A few friends and fellow photographers have stepped away from Instagram and other social media platforms for their work. In fact, I too have not posted on any social media platform for a while because of a nagging sense that by constantly feeding a structure of information dissemination that relied on the ‘likes’ of random strangers (a large number of whom seem to be prepubescent or barely adolescent boys and girls), i was being dragged away from a more considered, and measured way of working. There was this realization that at some point feeding the beast become more important than patiently producing the work, and that any and all measure of its success and its relevance becomes reduced to ‘# of followers’ or ‘likes’. In fact, I remember distinctly a couple of major editors criticizing my work in Pakistan for not being ‘accessible’ enough, and for being too difficult. They were concerned that I had no ‘social media’ strategy, and wondered what I was going to do to bring tens of thousands of followers to my site. The fact was that I wasn’t really even interested in that. In fact, there is a distinct intent in my works to be difficult, and demanding. I design these projects to be hard to view, and engage with. They are never meant for a vast audience, and I can’t even see the value of the audience of ‘social media’ that I am being told I need to pursue. Details »

The Easy Beauty Of The Unpolitical, The Effective Seduction Of The Obfuscatory

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Waiting For An American Knight In Liberal Armor

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Farahnaz Ispahani and Nina Shea try to speak about Pakistan, but get it entirely wrong. Their blinkered history, their a-historical depiction of the genuine problem that they identify is sad and embarrassing to read. And nothing was more embarrassing to read than their conclusion that states:

The United States should make an unapologetic defense of free speech in every appropriate forum and work to roll back this subversive secular law. We should lend moral support to the majority of Pakistanis who are struggling to retain a semblance of a democratic and pluralist society and peace in the region. To the world’s detriment, the administration underestimated the Islamic State. The damage will be all the greater if we continue to ignore the danger from Pakistan’s blasphemy law.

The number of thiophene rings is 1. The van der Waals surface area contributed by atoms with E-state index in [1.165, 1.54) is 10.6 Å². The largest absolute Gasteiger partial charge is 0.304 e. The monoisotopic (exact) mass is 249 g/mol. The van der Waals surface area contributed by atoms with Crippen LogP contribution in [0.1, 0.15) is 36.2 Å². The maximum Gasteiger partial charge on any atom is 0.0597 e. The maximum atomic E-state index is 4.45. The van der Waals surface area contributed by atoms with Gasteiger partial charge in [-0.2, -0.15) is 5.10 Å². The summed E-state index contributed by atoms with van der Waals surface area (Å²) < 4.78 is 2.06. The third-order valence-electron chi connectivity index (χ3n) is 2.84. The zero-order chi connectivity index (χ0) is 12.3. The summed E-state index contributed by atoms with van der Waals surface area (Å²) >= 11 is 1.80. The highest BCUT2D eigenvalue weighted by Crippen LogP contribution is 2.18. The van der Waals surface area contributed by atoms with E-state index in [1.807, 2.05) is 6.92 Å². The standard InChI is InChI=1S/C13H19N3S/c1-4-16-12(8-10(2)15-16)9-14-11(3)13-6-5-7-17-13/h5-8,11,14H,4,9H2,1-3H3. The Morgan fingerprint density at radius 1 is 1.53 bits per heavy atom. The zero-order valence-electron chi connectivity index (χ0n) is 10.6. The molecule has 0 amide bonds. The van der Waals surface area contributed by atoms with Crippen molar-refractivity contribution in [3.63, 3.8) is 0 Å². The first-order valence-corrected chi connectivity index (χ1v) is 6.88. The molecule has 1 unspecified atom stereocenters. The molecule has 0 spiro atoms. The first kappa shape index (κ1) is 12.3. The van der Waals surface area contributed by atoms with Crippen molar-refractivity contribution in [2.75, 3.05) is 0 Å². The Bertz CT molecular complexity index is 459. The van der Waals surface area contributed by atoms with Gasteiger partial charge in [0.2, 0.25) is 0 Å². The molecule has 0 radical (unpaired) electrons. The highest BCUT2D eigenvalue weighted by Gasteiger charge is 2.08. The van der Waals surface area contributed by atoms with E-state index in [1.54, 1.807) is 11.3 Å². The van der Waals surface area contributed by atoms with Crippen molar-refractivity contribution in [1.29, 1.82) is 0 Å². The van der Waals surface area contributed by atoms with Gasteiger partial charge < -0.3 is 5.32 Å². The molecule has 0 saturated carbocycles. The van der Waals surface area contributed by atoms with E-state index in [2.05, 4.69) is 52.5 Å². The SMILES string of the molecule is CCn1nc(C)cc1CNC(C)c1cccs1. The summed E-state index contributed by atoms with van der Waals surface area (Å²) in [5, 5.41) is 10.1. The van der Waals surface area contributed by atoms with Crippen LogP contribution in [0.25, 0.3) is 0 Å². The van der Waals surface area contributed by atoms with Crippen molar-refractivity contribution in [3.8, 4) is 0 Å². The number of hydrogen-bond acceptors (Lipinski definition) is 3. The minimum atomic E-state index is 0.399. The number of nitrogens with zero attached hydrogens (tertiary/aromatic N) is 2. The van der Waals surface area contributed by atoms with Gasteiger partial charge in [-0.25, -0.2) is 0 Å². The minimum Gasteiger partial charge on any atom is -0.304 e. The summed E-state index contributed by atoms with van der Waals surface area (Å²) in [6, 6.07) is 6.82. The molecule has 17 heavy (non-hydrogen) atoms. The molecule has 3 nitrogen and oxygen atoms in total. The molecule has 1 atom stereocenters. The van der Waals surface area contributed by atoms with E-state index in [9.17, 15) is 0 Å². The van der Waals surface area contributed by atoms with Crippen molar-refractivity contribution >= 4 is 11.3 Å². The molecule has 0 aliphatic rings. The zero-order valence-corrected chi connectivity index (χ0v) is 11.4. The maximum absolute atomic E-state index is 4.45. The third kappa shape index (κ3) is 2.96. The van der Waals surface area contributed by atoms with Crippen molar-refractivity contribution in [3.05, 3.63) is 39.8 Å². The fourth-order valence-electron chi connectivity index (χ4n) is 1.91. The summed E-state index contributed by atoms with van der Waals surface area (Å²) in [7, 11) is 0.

Instead of tearing this gibberish, hypocritical, ahistorical and frankly completely nonsensical suggestion that somehow the USA is a voice for free speech, or worst, not implicated in the religious madness that has infected Pakistan through its repeated and decades long support for every fanatical dictator that ever spit on the country, let me quote Eqbal Ahmed instead to reveal the true nature of America’s hand in Pakistan:

There is an increasingly perceptible gap between our need for social transformation and America’s insistence on stability, between our impatience for change and American’s obsession with order, our move towards revolution and America’s belief in the plausibility of achieving reforms under the robber barons of the ‘third world’, our longing for absolute national sovereignty and America’s preference for pliable allies, our desires to see our national soil free of foreign occupation and America’s alleged need for military bases.

(Eqbal Ahmed in a dialogue with Samuel Huntington, from No More Vietnams: War and the Future of American Policy) Details »

AFRICAN PHOTOGRAPHERS: Hassan Hajjaj

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AFRICAN PHOTOGRAPHERS: VIvian Sassen

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AFRICAN PHOTOGRAPHERS: Alexia Webster

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AFRICAN PHOTOGRAPHERS: Santo Mofokeng

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AFRICAN PHOTOGRAPHERS: Daniel Naude

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AFRICAN PHOTOGRAPHERS: Nyaba Leon Ouedraogo

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AFRICAN PHOTOGRAPHERS: Nii Obodia